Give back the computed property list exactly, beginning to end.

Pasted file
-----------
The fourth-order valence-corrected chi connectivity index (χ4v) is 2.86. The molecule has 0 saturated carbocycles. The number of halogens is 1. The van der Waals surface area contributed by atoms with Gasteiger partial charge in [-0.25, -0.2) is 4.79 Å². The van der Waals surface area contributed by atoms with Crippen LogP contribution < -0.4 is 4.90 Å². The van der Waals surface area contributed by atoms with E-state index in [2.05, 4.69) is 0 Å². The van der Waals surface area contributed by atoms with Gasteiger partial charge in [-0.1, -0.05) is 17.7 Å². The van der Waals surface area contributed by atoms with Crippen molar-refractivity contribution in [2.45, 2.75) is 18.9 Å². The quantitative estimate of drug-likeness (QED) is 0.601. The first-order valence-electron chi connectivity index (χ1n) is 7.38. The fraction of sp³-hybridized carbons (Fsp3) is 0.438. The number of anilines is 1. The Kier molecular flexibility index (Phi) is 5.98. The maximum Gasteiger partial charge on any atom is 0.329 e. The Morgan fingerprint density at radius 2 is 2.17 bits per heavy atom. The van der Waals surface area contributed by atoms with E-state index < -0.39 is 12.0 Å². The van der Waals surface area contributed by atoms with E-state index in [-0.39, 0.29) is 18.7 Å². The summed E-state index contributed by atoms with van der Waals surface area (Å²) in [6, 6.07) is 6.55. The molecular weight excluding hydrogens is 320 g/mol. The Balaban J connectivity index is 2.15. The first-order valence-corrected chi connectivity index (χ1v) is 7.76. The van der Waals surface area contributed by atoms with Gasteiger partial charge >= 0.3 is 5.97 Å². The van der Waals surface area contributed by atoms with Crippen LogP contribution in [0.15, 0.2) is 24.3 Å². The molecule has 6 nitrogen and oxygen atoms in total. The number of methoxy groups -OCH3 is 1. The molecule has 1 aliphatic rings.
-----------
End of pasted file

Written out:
The fourth-order valence-corrected chi connectivity index (χ4v) is 2.86. The molecule has 0 saturated carbocycles. The number of halogens is 1. The van der Waals surface area contributed by atoms with Gasteiger partial charge in [-0.25, -0.2) is 4.79 Å². The van der Waals surface area contributed by atoms with Crippen LogP contribution < -0.4 is 4.90 Å². The van der Waals surface area contributed by atoms with E-state index in [2.05, 4.69) is 0 Å². The van der Waals surface area contributed by atoms with Gasteiger partial charge in [-0.1, -0.05) is 17.7 Å². The van der Waals surface area contributed by atoms with Crippen molar-refractivity contribution in [2.45, 2.75) is 18.9 Å². The quantitative estimate of drug-likeness (QED) is 0.601. The first-order valence-electron chi connectivity index (χ1n) is 7.38. The fraction of sp³-hybridized carbons (Fsp3) is 0.438. The number of anilines is 1. The Kier molecular flexibility index (Phi) is 5.98. The maximum Gasteiger partial charge on any atom is 0.329 e. The Morgan fingerprint density at radius 2 is 2.17 bits per heavy atom. The van der Waals surface area contributed by atoms with E-state index < -0.39 is 12.0 Å². The van der Waals surface area contributed by atoms with E-state index in [-0.39, 0.29) is 18.7 Å². The summed E-state index contributed by atoms with van der Waals surface area (Å²) in [6, 6.07) is 6.55. The molecular weight excluding hydrogens is 320 g/mol. The Balaban J connectivity index is 2.15. The first-order valence-corrected chi connectivity index (χ1v) is 7.76. The van der Waals surface area contributed by atoms with Gasteiger partial charge >= 0.3 is 5.97 Å². The van der Waals surface area contributed by atoms with Crippen LogP contribution in [0.15, 0.2) is 24.3 Å². The molecule has 6 nitrogen and oxygen atoms in total. The number of methoxy groups -OCH3 is 1. The molecule has 1 aliphatic rings.